Mastering the Must-Know Tax Rules for Term Insurance

Term life insurance is a necessary inclusion in every portfolio, as it financially secures the policyholder’s family from any unfortunate event in the future. Yet, you should know more about some taxation rules linked to term insurance plans, particularly since term insurance is regarded as a popular tax-saving instrument. So, here’s learning a little more about the same. 

Section 80C Tax Deductions on Term Insurance

Did you know that the premium you pay towards life insurance is eligible for tax deductions? These can get you annual deductions of up to Rs. 1,50,000 under Section 80(80C) of the Income Tax Act. The policy could be in your name or even for your children or spouse. However, there are zero tax conditions for insurance plans for your child. Deductions may be claimed for these plans irrespective of age, profession, and other factors. Both individual taxpayers and HUFs (Hindu Undivided Families) are eligible for these deductions as per Section 80C. 

The best part is that the deduction applies to every type of term life insurance policy in the country. The highest possible deduction allowed on the premium is Rs. 1.5 lakh in a single financial year. However, to be eligible for this deduction, the policy should be held for a minimum of two years. 

Section 10 (10D) Tax Exemptions on Term Insurance

Section 10 (10D) exemptions are related to the death benefit (sum assured) or the maturity benefit payout from a life insurance policy. The former is the amount paid by the insurance company to the nominees of policyholders in case of their demise within the policy period. The latter is any amount paid out upon a policy’s maturity. 

Here are a few aspects worth remembering in this regard: 

  • The maturity benefit, if applicable to your term insurance policy (as a return of premiums), will have a complete tax exemption if the annual premium does not surpass 10% of the sum assured. This is only for those policies bought after 1 April 2012. For policies purchased before this period, the premium should not cross 20% of the sum assured. 
  • Policies bought after 1 April 2013 should not have their premiums surpassing 15% of the sum assured for maturity exemptions. This applies to individuals with disabilities. 
  • Maturity benefits are taxable in the case of policies where the premium amount exceeds either 10% (for policies bought after 1 April 2012) or 20% (For those bought between April 2003 and April 2012) of the sum assured, depending on the purchase date. 

Term Policies and TDS

You should also know about TDS deductions linked to your term insurance policy. Here are some of the conditions worth noting in this regard: 

  • If the amount garnered from any term insurance policy that does not come under Section 10 (10D) exemptions surpasses Rs. 1 lakh, then from October 2014 onwards, the insurance company will deduct TDS at 5% prior to the payment being made. This rule is enforced as per the guidelines of the TDS Section 194DA. It will also apply to all bonus payments. The 5% TDS will be worked out on the difference between the total premium amounts paid by the customer and the maturity amount.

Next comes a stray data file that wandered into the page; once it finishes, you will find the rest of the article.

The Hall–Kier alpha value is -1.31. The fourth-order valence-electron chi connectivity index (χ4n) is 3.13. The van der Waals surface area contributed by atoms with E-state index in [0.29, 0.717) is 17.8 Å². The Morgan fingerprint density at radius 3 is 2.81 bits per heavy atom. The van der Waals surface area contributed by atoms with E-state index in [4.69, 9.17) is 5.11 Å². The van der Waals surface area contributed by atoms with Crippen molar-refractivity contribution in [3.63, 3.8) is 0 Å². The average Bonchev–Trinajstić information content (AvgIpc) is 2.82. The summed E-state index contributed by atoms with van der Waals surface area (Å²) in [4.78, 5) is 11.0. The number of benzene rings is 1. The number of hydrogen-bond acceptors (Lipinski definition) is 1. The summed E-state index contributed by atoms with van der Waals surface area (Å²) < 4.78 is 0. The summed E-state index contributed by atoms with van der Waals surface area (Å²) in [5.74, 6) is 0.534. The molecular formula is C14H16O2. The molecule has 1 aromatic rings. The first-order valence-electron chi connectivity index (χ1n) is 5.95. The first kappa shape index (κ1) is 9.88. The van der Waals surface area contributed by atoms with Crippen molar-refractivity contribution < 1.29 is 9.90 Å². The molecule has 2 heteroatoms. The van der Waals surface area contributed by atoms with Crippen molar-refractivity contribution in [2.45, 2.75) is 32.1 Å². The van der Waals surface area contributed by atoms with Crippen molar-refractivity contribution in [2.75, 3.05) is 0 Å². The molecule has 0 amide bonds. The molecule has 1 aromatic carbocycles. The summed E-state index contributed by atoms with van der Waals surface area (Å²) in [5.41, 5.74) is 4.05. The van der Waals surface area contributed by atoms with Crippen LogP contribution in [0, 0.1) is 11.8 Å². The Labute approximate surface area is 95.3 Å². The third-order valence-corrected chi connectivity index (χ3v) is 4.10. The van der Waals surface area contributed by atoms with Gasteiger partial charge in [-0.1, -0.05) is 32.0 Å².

Suppose an individual gets Rs. 20,00,000 as the policy maturity benefit, which includes applicable bonuses. However, the same individual has already paid Rs. 4 lakhs as a premium over a period of 10 years. Since the amount received exceeds Rs. 1 lakh, TDS will apply at 5% on the difference between the two amounts, i.e. Rs. 16 lakhs. This means the insurance company will deduct a sum of Rs. 80,000 (5% of Rs. 16,00,000) before making the payment. Hence, the person will get Rs. 19,20,000 in hand. 

  • In case the maturity benefit is lower than Rs. 1 lakh, there will be no TDS deductions by the insurance company. However, the amount will remain taxable, and the policyholder may later claim TDS credits while filing returns. 

Some additional tax benefits to be aware of

Along with the tax benefits outlined above, there is another tax benefit that policyholders can avail of with a few strategic steps. If you add a critical illness rider, an extra deduction of Rs. 25,000 is possible with a term life insurance plan under Section 80D. This section allows this deduction for premium payments toward health coverage. The amount is Rs. 50,000 for senior citizens. You can opt for critical illness coverage or related health coverage as a rider with your term plan. The extra premium you pay will help you get even higher tax benefits while guaranteeing greater peace of mind. 

Summing Up 

Mastering the tax rules of term insurance plans is imperative before buying a policy. Proper knowledge will help you maximize your tax benefits while being aware of all the essential terms and conditions for availing of the same. At the same time, you should ensure that your premium amount is in sync with your budget. Calculate this using a term insurance premium calculator for your desired coverage amount. It will help you plan everything before purchasing a term policy.